By Chris Heagney
About three years ago, Oak and Grist Distilling Company fired up its still for the first time. Six months later, the first spirit was ready for the market: a malty and unique, Jenever-style gin. A Black Mountain establishment, Oak and Grist sources most ingredients from the Carolinas, but the history, training and philosophy that inform its distillation methods has its roots in Scotland’s Edwin Dodson.
Edwin Dodson is the father of Oak and Grist co-founder Russell Dodson, and mentor to the company’s head distiller and co-founder William Goldberg. Edwin’s influence pervades the distillery’s production floor. After a 40-year career in distilling, he retired as a master distiller at Glen Moray in Elgin, Scotland. “I always say that I would probably not be doing this if I did not have Edwin,” says Goldberg. “He has forgotten more about distillation than I know.”
Goldberg spent many years as a cheese maker for Looking Glass Creamery, fascinated by the craft of making things from scratch. “The process of taking a raw ingredient—in this case barley—and turning it into something else is very exciting,” he says. Visiting and studying with Edwin Dodson in Scotland is what shifted Goldberg’s interest to distilling. “I then sought out additional commercial experiences at distilleries across the US,” says Goldberg. “I spent small chunks of time learning from them while continuing to develop and move forward with Oak and Grist.”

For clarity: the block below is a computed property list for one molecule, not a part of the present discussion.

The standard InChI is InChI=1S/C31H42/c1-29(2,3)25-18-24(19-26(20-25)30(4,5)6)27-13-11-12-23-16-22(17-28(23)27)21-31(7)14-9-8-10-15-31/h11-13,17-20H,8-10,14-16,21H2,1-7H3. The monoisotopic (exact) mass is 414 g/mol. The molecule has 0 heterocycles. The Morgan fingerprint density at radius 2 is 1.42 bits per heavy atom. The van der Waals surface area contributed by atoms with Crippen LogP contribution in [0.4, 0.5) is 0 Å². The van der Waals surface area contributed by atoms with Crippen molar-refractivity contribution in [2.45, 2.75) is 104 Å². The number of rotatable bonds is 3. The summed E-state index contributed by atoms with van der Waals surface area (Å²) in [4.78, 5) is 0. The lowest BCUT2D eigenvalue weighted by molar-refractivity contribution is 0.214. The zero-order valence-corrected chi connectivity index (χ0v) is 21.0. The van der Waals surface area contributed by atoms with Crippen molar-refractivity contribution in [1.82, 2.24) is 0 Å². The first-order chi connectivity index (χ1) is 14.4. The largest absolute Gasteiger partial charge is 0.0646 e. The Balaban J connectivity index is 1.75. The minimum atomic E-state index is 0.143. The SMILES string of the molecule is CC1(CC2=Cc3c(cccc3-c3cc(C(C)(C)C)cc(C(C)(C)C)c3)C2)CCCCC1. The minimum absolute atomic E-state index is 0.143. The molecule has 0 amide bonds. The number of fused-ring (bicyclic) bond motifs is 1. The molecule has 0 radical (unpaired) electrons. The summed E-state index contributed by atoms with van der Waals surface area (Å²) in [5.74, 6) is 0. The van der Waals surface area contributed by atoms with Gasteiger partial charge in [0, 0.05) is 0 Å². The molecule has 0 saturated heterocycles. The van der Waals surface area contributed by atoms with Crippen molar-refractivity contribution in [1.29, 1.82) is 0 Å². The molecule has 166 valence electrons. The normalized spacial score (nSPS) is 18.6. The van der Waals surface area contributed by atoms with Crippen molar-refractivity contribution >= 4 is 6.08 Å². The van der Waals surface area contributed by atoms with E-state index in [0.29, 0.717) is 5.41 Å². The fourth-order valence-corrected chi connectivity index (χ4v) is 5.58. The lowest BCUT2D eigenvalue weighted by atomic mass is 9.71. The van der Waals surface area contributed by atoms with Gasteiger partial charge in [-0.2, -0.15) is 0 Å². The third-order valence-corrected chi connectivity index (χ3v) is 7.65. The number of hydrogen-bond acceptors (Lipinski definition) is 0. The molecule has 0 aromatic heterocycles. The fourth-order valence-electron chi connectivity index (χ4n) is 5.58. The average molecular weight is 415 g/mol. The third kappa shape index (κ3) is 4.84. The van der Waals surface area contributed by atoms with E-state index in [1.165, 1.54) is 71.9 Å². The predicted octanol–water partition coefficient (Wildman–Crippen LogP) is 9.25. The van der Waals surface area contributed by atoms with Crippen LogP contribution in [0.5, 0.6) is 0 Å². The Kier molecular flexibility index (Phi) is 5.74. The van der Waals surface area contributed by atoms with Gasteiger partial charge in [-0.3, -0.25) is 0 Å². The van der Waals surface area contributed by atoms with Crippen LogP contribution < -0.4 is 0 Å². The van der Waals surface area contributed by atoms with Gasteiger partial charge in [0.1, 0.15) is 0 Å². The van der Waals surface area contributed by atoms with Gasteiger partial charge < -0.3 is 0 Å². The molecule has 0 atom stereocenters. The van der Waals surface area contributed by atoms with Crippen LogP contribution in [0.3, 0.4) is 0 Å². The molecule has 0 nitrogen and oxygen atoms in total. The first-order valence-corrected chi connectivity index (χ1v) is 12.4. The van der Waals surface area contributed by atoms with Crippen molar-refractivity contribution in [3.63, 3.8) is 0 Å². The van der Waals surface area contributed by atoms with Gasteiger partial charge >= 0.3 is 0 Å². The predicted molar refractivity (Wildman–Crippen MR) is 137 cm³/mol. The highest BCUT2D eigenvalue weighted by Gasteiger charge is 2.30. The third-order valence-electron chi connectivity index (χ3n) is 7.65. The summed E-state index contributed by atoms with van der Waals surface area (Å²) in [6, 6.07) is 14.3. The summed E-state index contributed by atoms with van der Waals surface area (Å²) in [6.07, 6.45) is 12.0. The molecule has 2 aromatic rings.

By the time Oak & Grist was ready to begin distilling, the developed methodologies were unsurprisingly Scottish. “This includes the style of malt that we are choosing, the way that we are brewing our beer, our fermentation, distillation and maturation,” says Goldberg. “At each step we are focused on the end goal of crafting a single malt whiskey (even if that whiskey will then be turned into a gin). We require two distillations to get to our final whiskey. Many bourbon distilleries only do one; Irish whiskeys get three.”
Oak and Grist prides itself on being the only 100 percent grain-to-glass distillery in Buncombe County. “It is quite common for distilleries large and small to source some aspect of their production,” says Goldberg. “Most distillerie
s that make gin are buying a vodka from a much larger distillery and then adding their botanical selection to flavor that vodka. For our gin, we brew, ferment and distill our whiskey to completion. We then steep our eight botanicals in the whiskey, which pulls out the oils. Finally, that steeped whiskey gets distilled, turning it into gin.”
These efforts have not gone without recognition. In 2019, the American Distilling Institute awarded a gold medal to Oak & Grist’s Dark Rhythm Gin and silver to a very young whiskey submitted by the company. Whiskey Magazine also nominated Oak & Grist as an Icon of American Whiskey. This year, the company will be adding another still to increase production, with the ultimate goal of producing a Single Malt Whiskey that is aged a minimum of 10 years.
You can visit Oak and Grist’s tasting room Monday, Wednesday, Friday and Saturday. It is located in Black Mountain at 1556 Grovestone Road. Christopher Heagney is the owner of Daidala Ciders, located in Asheville at the Cotton Mill Studios at 122 Riverside Drive.